Penn State entered last week with an impressive all-time record of 16-0 against the Indiana Hoosiers. Following the loss, head coach Bill O'Brien was quick to shoulder the blame, as always. He gave the usual coach speak about coaching better and preparing the players to play better.
Then he was asked about this year's team, emotionally, compared to the 2012 team. Unprompted, O'Brien brought up the sanctions as a new condition.
"When you look at this football team you have 61 kids on scholarship, 40 walk-ons, can't go to a bowl, can't play for a championship. It's not an excuse..." He later added, "I don't think in any stretch of anybody's imagination is this a 'normal' Penn State team. Sixty-one kids on scholarship and 40 walk-ons..."
While he stated that it wasn't an excuse, it certainly felt like one. In reality, though, O'Brien has a valid point.
In the game against Indiana, O'Brien's defense was on the field for 80 plays. According the the Penn State postgame notes, only 11 players had multiple tackles. Freshman corner Jordan Lucas had nine tackles. Walk-on defensive end Carl Nassib had four.
As Matt de Bear of VictoryBellRings.com wrote,
The lack of depth is well chronicled, but to pretend it does not play a part is foolish. Penn State is relying on just 3 linebackers much of the game. The situation on both lines and the secondary is not much better. This works out to about 80 snaps yesterday for PSU’s best players on defense, and over 90 for PSU’s offense.
Those conditions are far from ideal, and O'Brien realizes it. Penn State is starting three freshmen on defense and has been using a safety at outside linebacker for long stretches. Only two linebackers registered tackles on Saturday. Both played nearly every snap, if not the entire game.
While the argument can be made that the majority of players seeing significant snaps right now were highly recruited prospects, there's no denying a lack of depth behind those players decreases their effectiveness.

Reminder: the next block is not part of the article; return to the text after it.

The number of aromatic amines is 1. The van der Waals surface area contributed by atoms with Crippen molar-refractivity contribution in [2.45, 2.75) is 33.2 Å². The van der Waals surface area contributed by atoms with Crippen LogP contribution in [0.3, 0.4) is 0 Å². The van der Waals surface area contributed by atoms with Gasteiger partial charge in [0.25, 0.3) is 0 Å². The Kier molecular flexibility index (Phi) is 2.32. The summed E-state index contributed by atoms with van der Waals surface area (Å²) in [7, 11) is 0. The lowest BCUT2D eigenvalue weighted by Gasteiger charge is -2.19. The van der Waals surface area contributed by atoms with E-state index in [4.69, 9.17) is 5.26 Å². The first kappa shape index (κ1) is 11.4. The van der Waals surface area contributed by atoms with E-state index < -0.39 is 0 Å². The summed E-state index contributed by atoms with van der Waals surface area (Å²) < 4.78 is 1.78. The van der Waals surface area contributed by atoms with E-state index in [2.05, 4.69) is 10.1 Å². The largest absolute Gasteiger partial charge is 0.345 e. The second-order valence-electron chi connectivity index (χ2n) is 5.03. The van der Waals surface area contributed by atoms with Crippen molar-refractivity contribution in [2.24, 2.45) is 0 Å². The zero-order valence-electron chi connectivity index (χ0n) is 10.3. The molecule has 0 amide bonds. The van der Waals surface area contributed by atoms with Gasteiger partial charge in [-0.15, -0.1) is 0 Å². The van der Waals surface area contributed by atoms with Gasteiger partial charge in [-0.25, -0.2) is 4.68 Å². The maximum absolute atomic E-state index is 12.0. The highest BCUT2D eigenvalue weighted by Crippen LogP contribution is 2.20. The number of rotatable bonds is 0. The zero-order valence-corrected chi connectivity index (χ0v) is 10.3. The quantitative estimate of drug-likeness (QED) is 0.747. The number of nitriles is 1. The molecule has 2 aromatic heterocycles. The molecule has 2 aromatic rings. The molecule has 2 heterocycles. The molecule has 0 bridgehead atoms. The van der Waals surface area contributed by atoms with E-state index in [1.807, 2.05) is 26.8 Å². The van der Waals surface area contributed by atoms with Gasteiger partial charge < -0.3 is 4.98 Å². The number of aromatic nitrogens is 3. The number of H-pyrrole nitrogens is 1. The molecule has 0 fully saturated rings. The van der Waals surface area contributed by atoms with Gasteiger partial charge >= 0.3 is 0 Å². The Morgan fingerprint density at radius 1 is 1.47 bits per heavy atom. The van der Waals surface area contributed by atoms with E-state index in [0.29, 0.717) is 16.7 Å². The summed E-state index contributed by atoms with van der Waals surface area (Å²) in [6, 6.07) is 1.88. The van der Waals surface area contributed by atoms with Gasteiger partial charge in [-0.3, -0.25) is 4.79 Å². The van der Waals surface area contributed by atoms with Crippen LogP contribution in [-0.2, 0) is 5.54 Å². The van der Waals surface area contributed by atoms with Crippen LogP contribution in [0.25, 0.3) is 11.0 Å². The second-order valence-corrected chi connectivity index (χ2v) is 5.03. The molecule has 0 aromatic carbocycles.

The two primary backups at linebacker are freshmen. The defensive line rotation, which Larry Johnson generally likes to run with eight players, has been decreased to six or seven this year, including several freshmen.
Offensively, three of Penn State's top eight pass-catchers are freshmen, and they receive the ball from a freshman quarterback.
Though fluke circumstances made a difference late in the game, Indiana out-scoring Penn State 21-0 to open the fourth quarter certainly points to a Nittany Lions team running on fumes.
If Bill O'Brien has identified depth and talent as a key issue, what can he do to fix it?
As long as guys like Carl Nassib, Brandon Bell and Von Walker are going to be key contributors, this issue of depth isn't going away. The Nittany Lions staff has to work to better prepare these young athletes to perform on Saturdays.
It's possible that they missed an opportunity to get these players more snaps in the out-of-conference schedule. Maybe they can make up for it with extended practice reps.
Whatever the answer is, and whether or not you think the scholarship limitations are a cop-out, O'Brien remains correct in this: He and his staff have to do a better job. A dozen upperclassmen aren't walking into that locker room to pad the depth chart. This team is what it is. There is talent available, but the Penn State coaches have to figure out how to get the most out of it.
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